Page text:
Old 06-04-2015, 05:43 AM   #9
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Quote:
Originally Posted by revmrblack View Post
I am able to put boot, swap, and / on the sdb (SSD) if I only tell anaconda to use that single drive. (This is my present set up with a useless 2TB HDD. My restore requires 500 GB which fails as the SSD is insufficient.) In this case it also puts /home on the SSD which is obvious. If I cannot do what I want above, how would I extend the /home on the SSD to include the 2 TB HDD?
I suspect 273 is right in that you may have missed the "Advanced" partitioning option (or whatever it's called). However, if they use the same installer as CentOS 7, managing the disks is almost impossible.

Install to just the SSD, then partition the big disk as you want. Then you'll need to mount it, copy the current /home, and remount the new as your now bigger /home. Have a read of this. It's for Ubuntu, but the steps are the same.
See if you can post that partition table now - if not TobiSGD may be able to help.
 
Old 06-04-2015, 01:25 PM   #10
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Quote:
Originally Posted by TobiSGD View Post
Caches are never swapped (wouldn't make sense at all) and never cause swapping, if there is need for more application-usable memory then cache is freed, always.
Sorry, I'd the old Windows schenario in mind.
I stand by the general idea though that it seems wasteful to lose expensive SSD space to swap when if you're using swap you're probably either hibernating, have a memory leak, or are over-extending and can probably live with the background things being in swap on a spinny thingy.
 
Old 06-04-2015, 01:50 PM   #11
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Quote:
Originally Posted by 273 View Post
I stand by the general idea though that it seems wasteful to lose expensive SSD space to swap when if you're using swap you're probably either hibernating, have a memory leak, or are over-extending and can probably live with the background things being in swap on a spinny thingy.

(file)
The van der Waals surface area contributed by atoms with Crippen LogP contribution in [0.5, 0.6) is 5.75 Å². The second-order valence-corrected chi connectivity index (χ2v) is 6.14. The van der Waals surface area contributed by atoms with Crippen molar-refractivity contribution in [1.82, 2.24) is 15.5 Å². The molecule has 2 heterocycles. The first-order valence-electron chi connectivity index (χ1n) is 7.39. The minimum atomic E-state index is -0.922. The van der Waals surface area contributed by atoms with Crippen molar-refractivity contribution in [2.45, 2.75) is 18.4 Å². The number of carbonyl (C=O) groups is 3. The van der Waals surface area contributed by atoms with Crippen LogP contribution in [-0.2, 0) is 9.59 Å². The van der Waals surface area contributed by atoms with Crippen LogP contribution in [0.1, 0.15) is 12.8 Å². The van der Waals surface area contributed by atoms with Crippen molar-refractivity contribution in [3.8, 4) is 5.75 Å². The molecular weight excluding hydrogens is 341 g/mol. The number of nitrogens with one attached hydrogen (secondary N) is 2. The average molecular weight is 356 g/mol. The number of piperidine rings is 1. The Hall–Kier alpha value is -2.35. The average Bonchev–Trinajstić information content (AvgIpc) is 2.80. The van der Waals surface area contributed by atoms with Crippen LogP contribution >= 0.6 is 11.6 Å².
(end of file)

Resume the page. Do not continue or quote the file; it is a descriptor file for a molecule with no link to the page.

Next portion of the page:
And of course this is a valid objection, one has to consider if having fast swap is outweighed by the costs of the space on a SSD (a 120GB SSD is about 70 here, so the 4GB of swap for the average desktop computer to hibernate would come down to about 2.33, if my math is right). That is up to the OP to decide.
Regarding the over-extending thing, there is no guarantee that only the background tasks get swapped out, if the workload is large enough even parts of the foreground process will be swapped out and in that case you want that to be as fast as possible. But again, this is unlikely to happen on the usual desktop system.

From a purely technical point, I recommend to put swap on the SSD, even if you just use it for hibernating (so that you get a faster start than with a mechanical disk, though you might get an even faster start with not hibernating).
 
Old 06-04-2015, 02:14 PM   #12
273
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I concede you have a point. Your numbers dob't lie so I'll not try to suggest otherwise. SSD swap still doesn't make sense to me though -- setting SSD space aside in case of a problem seems odd.
 
Old 06-04-2015, 02:23 PM   #13
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Quote:
Originally Posted by 273 View Post
setting SSD space aside in case of a problem seems odd.
Not more odd then reserving the slowest storage device for swap, I would think.
But as I said, everyone has to make that decision based on own preferences and your view on that topic is as valid as mine.
 
Old 06-04-2015, 03:51 PM   #14
273
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Quote:
Originally Posted by TobiSGD View Post
Not more odd then reserving the slowest storage device for swap, I would think.
But as I said, everyone has to make that decision based on own preferences and your view on that topic is as valid as mine.
Indeed, perhaps I ought to have said "seems odd to me". I can't fail your logic.
 
Old 06-08-2015, 01:56 PM   #15
revmrblack
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mSATA so cable position doesn't change designation

Quote:
Originally Posted by TobiSGD View Post
If all your problems are caused by the large disk being detected as sda and the SSD detected as sdb the problem can simply be solved by switching ports on the motherboard, connect the SSD to the first port and the mechanical disk to the second.
I did swap the cables on the motherboard and still have the designation sda for the HDD, and sdb for the SSD. The tech at System76 told me this would be the case because I have an mSATA drive. Till now I had not heard of mSATA.

I think I should do the install of Fedora21 on the SSD, then mount the HDD and extend the /home from the SSD to the HDD. But I don't know how to do this. Any advice?

Thanks, Jeff